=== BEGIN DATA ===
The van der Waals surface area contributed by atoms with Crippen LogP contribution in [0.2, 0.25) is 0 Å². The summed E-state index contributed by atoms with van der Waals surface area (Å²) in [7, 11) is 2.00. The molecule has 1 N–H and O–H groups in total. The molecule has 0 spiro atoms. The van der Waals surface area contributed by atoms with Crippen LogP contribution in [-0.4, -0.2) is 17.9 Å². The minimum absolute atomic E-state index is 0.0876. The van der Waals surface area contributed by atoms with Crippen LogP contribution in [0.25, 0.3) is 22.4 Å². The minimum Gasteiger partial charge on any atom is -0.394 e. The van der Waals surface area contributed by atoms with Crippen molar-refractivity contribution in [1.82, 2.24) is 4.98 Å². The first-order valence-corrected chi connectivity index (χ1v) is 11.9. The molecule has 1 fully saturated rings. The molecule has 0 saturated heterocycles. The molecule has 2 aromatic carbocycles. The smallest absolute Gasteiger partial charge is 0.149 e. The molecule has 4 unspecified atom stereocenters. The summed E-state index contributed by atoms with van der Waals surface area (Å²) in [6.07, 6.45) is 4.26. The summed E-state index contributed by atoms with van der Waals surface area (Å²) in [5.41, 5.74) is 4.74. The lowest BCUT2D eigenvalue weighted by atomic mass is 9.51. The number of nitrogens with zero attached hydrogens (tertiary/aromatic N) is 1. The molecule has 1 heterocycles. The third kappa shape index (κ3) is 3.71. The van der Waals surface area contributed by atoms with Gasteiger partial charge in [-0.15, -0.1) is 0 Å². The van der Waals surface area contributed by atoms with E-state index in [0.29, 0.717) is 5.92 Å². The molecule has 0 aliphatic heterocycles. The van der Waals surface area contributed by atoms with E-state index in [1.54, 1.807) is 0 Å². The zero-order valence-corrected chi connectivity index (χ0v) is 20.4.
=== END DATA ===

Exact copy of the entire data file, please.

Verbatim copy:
The van der Waals surface area contributed by atoms with Crippen LogP contribution in [0.2, 0.25) is 0 Å². The summed E-state index contributed by atoms with van der Waals surface area (Å²) in [7, 11) is 2.00. The molecule has 1 N–H and O–H groups in total. The molecule has 0 spiro atoms. The van der Waals surface area contributed by atoms with Crippen LogP contribution in [-0.4, -0.2) is 17.9 Å². The minimum absolute atomic E-state index is 0.0876. The van der Waals surface area contributed by atoms with Crippen LogP contribution in [0.25, 0.3) is 22.4 Å². The minimum Gasteiger partial charge on any atom is -0.394 e. The van der Waals surface area contributed by atoms with Crippen molar-refractivity contribution in [1.82, 2.24) is 4.98 Å². The first-order valence-corrected chi connectivity index (χ1v) is 11.9. The molecule has 1 fully saturated rings. The molecule has 0 saturated heterocycles. The molecule has 2 aromatic carbocycles. The smallest absolute Gasteiger partial charge is 0.149 e. The molecule has 4 unspecified atom stereocenters. The summed E-state index contributed by atoms with van der Waals surface area (Å²) in [6.07, 6.45) is 4.26. The summed E-state index contributed by atoms with van der Waals surface area (Å²) in [5.41, 5.74) is 4.74. The lowest BCUT2D eigenvalue weighted by atomic mass is 9.51. The number of nitrogens with zero attached hydrogens (tertiary/aromatic N) is 1. The molecule has 1 heterocycles. The third kappa shape index (κ3) is 3.71. The van der Waals surface area contributed by atoms with Gasteiger partial charge in [-0.15, -0.1) is 0 Å². The van der Waals surface area contributed by atoms with E-state index in [0.29, 0.717) is 5.92 Å². The molecule has 0 aliphatic heterocycles. The van der Waals surface area contributed by atoms with E-state index in [1.54, 1.807) is 0 Å². The zero-order valence-corrected chi connectivity index (χ0v) is 20.4.